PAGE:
checking radiator cap

A vehicle’s radiator works to cool the internal combustion engine, one of the most essential components for powering a car or truck. To do this, the radiator diverts the engine’s heat into the air, which keeps the engine at a consistent temperature and prevents overheating.

Without this relationship, the internal combustion engine risks overheating and experiencing a significant amount of damage, which could require extensive repairs or complete replacement. If you’ve ever spotted a car by the side of the road with steam coming from under the hood, this occurrence is often due to a malfunctioning radiator and an overheated engine.

How a Car’s Radiator Works

The engine burns fuel to operate but, in the process, generates a significant amount of heat that can damage the pistons and other vital components. Part of the vehicle’s cooling system, the radiator helps to counteract these effects.

Coolant travels from the engine through the radiator’s tubes, which are flanked by fins that control the airflow. This action keeps the coolant cool by dissipating the heat contained within the fluid, before it travels to an overflow tank and back into the engine, where the cooler fluid helps keep the temperature lower.

Also involved in this process, the engine features a water pump that creates and controls the flow of coolant going in and out of the radiator. Within this setup, the thermostat helps open and close the radiator in relation to the engine’s temperature.

After the coolant passes through the thermostat, it travels into the radiator through a hose, where it flows into a tank located toward the top of the radiator or the side.

Inside the tank, the coolant passes through multiple small pipes alongside rows of fins, before it flows into a secondary tank. Once the fluid goes through these smaller tubes, the fins help remove heat from the coolant. At the same time, because air flows between the fins themselves, the heat is quickly diverted into these passages. This step is crucial to prevent your engine from overheating.

In the secondary tank, the coolant collects before it passes through an outlet hose that is connected to the water pump, which then delivers the coolant to the engine.

Issues with Radiators and Cooling Systems

Radiators on their own, as part of the car’s cooling system and in relation to the engine may experience multiple issues:

  • Leaks can occur along the hoses, seams, tubes, core and within the radiator itself, especially if you recently had a front-end collision or parts are becoming worn out.
  • Clogged or rusting hoses and hose connections that can sprout microscopic leaks through corrosion. This causes the coolant to leak out at a faster pace.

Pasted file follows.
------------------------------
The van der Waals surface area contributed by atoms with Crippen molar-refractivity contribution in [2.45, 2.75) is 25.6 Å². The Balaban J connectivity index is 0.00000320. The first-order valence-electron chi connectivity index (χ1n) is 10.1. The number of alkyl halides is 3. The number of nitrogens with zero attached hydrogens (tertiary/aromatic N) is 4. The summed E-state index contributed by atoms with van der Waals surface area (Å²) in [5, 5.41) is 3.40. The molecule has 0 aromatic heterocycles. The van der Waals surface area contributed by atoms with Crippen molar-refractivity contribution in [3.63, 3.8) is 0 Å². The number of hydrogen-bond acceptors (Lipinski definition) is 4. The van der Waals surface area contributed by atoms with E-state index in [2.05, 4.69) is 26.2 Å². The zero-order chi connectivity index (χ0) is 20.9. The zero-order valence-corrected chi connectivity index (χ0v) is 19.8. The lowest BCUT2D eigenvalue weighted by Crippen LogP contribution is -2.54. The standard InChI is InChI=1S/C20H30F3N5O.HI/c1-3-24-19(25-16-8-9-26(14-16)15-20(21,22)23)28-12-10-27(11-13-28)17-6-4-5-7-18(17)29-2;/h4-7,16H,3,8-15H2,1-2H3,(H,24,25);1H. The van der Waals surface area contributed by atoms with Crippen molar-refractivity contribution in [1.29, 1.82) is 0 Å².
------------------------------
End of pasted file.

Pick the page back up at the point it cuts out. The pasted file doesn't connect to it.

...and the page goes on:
• A malfunctioning thermostat affects how coolant flows into the radiator and is often a key reason an engine overheats.
  • Air can enter and become trapped in the cooling system, affecting and bottle-necking the flow of coolant.
  • A malfunctioning water pump affects the flow of the coolant through the engine and radiator.
  • The radiator fan helps with keeping the car cool and overheating might go back to this component, especially if the car becomes suddenly hot when you’re waiting at a traffic light.
  • Obstructions, including engine debris or scale, prevent the coolant from flowing naturally through the engine and radiator, affecting the heat-transfer process.
  • Corrosion might go back to older coolant that has taken on an acidic pH and started to eat away the radiator.
  • Cracks that later emerge as leaks around the hose connections and fins may go back to an excessive amount of vibrations. Freezing coolant, due to a low percentage of antifreeze, may also cause cracks, especially in tanks and tubing.

Car Radiator Repair Services

After assessing your car’s radiator, cooling system and engine, a technician at DaSilva’s Auto Body may recommend:

  • A Radiator Flush: This process can remove any acidic, old or debris-containing antifreeze. Following any repairs, we’ll add new antifreeze to help keep the engine cooler. This procedure should be done every 40,000 to 60,000 miles, depending on a car’s make and model.
  • Leak Inspection: Especially around hoses and the compressor belt, we check for leaks and repair these parts. Parts may be sealed, patched or the engine radiator rebuilt.
  • Cleaning Out Clogs: We scan the radiator with an infrared thermometer for points with high levels of heat before doing a thorough professional cleaning.
  • Replacing Parts: The hoses, fan and belts composing the car’s cooling system all eventually start to weaken and perform below par. As such, if these parts are already affected or have been in place for over six years, we recommend having them replaced.

If you’ve noticed any of these signs with your vehicle, schedule a diagnostic appointment with DaSilva’s Auto Body. Contact us to learn more.